John Eastman, the University of Colorado Boulders visiting scholar of conservative thought and policy, speaks about his plans to sue the university at a news conference outside of CU Boulder on Thursday, April 29, 2021. CU relieved Eastman of his public duties after he spoke at President Donald Trump’s rally preceding the Capitol insurrection on Jan. 6.
Andy Cross | Denver Post | Getty Images
John Eastman, the Trump-allied lawyer who wrote memos urging then-Vice President Mike Pence to overturn the 2020 election results, said in a court filing Monday that his phone was seized by federal agents last week.
In papers filed in federal court in New Mexico, Eastman said he was stopped by federal agents last week in New Mexico, who executed a search warrant and seized his phone. He said that on the evening of June 22, he was stopped by FBI agents while walking to his car after having dinner at a restaurant with his wife and a friend. The agents patted Eastman down, seized his phone and “forced” him to unlock it, he said.
The warrant authorized seizure of “any electronic or digital device—including cell phones, USB devices, iPads, and computers identified in the affidavit—and all information in such devices,” the court filing said. Eastman is seeking his phone’s return.
NBC News has reached out to the Justice Department for comment.
CNN first reported the court filing on Monday.
The alleged seizure came the same day federal agents executed a search warrant at the Virginia home of Jeffrey Clark, a former Justice Department official who, like Eastman, has played a prominent role in the Jan. 6 committee hearings this month. “They took all of the electronics from my house,” Clark said on Fox News last week.
Eastman’s suit said the federal agents involved in seizing his phone at first refused to show him the warrant, and when they eventually did, it indicated his phone had been taken on behalf of the Justice Department’s Office of Inspector General.
“After seizing the device(s), law enforcement intends to transport the device(s) to Washington, D.C., or to the DOJ-OIG forensic laboratory in Northern Virginia,” the warrant said, according to Eastman’s filing.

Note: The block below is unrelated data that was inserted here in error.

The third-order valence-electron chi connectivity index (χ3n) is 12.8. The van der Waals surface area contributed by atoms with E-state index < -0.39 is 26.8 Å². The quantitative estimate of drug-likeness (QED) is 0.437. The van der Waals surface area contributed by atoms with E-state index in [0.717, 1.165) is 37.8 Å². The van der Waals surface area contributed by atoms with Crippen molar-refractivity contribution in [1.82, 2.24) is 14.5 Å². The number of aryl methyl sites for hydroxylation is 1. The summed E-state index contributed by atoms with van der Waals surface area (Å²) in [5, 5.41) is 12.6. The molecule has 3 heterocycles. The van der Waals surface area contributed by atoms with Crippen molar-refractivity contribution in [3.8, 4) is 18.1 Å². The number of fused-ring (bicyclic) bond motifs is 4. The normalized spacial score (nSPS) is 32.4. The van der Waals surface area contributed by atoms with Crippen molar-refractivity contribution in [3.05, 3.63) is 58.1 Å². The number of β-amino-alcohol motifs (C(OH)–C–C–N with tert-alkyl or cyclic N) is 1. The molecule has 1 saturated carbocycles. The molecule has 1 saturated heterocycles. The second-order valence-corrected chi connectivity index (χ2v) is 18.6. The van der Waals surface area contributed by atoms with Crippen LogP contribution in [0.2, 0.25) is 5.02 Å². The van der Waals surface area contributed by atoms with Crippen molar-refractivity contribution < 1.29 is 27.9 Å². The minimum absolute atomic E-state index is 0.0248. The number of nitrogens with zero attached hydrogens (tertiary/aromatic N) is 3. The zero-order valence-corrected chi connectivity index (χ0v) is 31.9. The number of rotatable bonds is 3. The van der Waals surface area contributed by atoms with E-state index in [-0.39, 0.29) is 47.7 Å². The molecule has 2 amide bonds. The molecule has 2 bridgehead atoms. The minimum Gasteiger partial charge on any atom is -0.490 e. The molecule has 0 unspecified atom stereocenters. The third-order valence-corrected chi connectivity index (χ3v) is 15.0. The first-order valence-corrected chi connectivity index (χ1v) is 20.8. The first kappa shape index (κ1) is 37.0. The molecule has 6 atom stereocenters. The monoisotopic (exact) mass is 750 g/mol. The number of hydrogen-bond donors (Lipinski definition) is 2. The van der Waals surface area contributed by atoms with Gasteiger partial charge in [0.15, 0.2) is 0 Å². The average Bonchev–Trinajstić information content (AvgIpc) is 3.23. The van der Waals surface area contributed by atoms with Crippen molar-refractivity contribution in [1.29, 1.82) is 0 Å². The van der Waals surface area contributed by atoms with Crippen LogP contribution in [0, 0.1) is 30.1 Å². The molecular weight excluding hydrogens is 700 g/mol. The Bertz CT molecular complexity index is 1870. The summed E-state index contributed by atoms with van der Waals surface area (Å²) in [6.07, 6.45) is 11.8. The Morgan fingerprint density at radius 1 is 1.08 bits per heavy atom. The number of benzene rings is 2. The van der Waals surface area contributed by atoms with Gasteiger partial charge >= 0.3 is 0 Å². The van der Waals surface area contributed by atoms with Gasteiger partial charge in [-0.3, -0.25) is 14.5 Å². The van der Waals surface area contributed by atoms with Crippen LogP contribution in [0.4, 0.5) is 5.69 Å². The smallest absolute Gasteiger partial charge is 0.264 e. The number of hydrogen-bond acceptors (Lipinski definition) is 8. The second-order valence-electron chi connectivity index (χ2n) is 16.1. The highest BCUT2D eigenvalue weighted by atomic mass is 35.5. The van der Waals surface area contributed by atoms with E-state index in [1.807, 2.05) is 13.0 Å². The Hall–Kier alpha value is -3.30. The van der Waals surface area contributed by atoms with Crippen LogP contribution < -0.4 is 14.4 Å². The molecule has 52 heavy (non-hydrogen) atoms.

The IG’s website says it is examining “the role and activity of DOJ and its components in preparing for and responding to the events at the U.S. Capitol on January 6, 2021.”
Eastman contends the seizure of his property was “unlawful” because he doesn’t work for DOJ, and the IG is only empowered to “initiate, conduct and supervise” investigations involving people inside the Justice Department.
Legal experts told NBC News that the IG can and does conduct criminal investigations and can follow the evidence wherever it leads. In this case, agents had to convince a federal judge that there was probable cause to believe a crime was committed to get a judge to sign off on the warrant, the experts said.
Clark was a top official at the Justice Department at the time of the Jan. 6 riot. According to testimony last week before the House committee investigating the insurrection, Clark was also an avid supporter of then-President Donald Trump’s election conspiracy theories, and Trump’s choice to serve as acting attorney general in the waning days of his presidency. Trump later backed off of that plan after DOJ leadership threatened to quit en masse if Clark was given the top post.
In a committee hearing earlier this month, Pence’s counsel at the time, Greg Jacob, testified that Eastman had urged the vice president on Jan. 5 to reject electors from contested states in a bid to overturn the election, even after acknowledging the day before that doing so would be illegal.
The congressional hearing also featured an email Eastman sent to Trump lawyer Rudy Giuliani after Jan. 6 that read, “I’ve decided that I should be on the pardon list, if that is still in the works.”